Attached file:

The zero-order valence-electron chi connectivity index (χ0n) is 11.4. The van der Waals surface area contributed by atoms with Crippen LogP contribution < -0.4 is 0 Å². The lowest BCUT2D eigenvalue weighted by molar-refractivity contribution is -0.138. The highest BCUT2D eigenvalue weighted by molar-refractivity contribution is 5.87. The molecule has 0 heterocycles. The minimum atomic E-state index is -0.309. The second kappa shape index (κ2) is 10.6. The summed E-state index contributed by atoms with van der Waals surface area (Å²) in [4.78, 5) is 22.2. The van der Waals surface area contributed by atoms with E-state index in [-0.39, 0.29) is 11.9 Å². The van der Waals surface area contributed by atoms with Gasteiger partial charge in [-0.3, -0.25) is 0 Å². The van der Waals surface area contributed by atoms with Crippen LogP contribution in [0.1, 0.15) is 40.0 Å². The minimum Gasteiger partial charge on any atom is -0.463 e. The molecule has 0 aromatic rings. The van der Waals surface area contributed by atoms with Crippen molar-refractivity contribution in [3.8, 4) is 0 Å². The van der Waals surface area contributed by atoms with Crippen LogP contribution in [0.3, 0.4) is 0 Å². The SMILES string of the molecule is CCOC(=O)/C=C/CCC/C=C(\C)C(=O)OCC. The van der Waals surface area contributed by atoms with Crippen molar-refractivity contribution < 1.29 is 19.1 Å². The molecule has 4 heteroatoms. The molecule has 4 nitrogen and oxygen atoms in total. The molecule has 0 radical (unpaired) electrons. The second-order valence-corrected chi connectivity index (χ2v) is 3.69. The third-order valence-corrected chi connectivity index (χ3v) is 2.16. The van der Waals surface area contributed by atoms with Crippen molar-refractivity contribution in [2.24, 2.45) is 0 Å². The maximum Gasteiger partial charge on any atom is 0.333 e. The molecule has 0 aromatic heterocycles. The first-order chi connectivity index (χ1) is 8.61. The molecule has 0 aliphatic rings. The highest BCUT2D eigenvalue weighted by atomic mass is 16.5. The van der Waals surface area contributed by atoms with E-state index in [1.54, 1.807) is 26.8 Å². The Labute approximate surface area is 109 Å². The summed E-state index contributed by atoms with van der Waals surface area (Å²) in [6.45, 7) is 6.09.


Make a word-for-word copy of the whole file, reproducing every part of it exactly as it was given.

The zero-order valence-electron chi connectivity index (χ0n) is 11.4. The van der Waals surface area contributed by atoms with Crippen LogP contribution < -0.4 is 0 Å². The lowest BCUT2D eigenvalue weighted by molar-refractivity contribution is -0.138. The highest BCUT2D eigenvalue weighted by molar-refractivity contribution is 5.87. The molecule has 0 heterocycles. The minimum atomic E-state index is -0.309. The second kappa shape index (κ2) is 10.6. The summed E-state index contributed by atoms with van der Waals surface area (Å²) in [4.78, 5) is 22.2. The van der Waals surface area contributed by atoms with E-state index in [-0.39, 0.29) is 11.9 Å². The van der Waals surface area contributed by atoms with Gasteiger partial charge in [-0.3, -0.25) is 0 Å². The van der Waals surface area contributed by atoms with Crippen LogP contribution in [0.1, 0.15) is 40.0 Å². The minimum Gasteiger partial charge on any atom is -0.463 e. The molecule has 0 aromatic rings. The van der Waals surface area contributed by atoms with Crippen molar-refractivity contribution in [3.8, 4) is 0 Å². The van der Waals surface area contributed by atoms with Crippen LogP contribution in [0.3, 0.4) is 0 Å². The SMILES string of the molecule is CCOC(=O)/C=C/CCC/C=C(\C)C(=O)OCC. The van der Waals surface area contributed by atoms with Crippen molar-refractivity contribution < 1.29 is 19.1 Å². The molecule has 4 heteroatoms. The molecule has 4 nitrogen and oxygen atoms in total. The molecule has 0 radical (unpaired) electrons. The second-order valence-corrected chi connectivity index (χ2v) is 3.69. The third-order valence-corrected chi connectivity index (χ3v) is 2.16. The van der Waals surface area contributed by atoms with Crippen molar-refractivity contribution in [2.24, 2.45) is 0 Å². The maximum Gasteiger partial charge on any atom is 0.333 e. The molecule has 0 aromatic heterocycles. The first-order chi connectivity index (χ1) is 8.61. The molecule has 0 aliphatic rings. The highest BCUT2D eigenvalue weighted by atomic mass is 16.5. The van der Waals surface area contributed by atoms with E-state index in [1.54, 1.807) is 26.8 Å². The Labute approximate surface area is 109 Å². The summed E-state index contributed by atoms with van der Waals surface area (Å²) in [6.45, 7) is 6.09.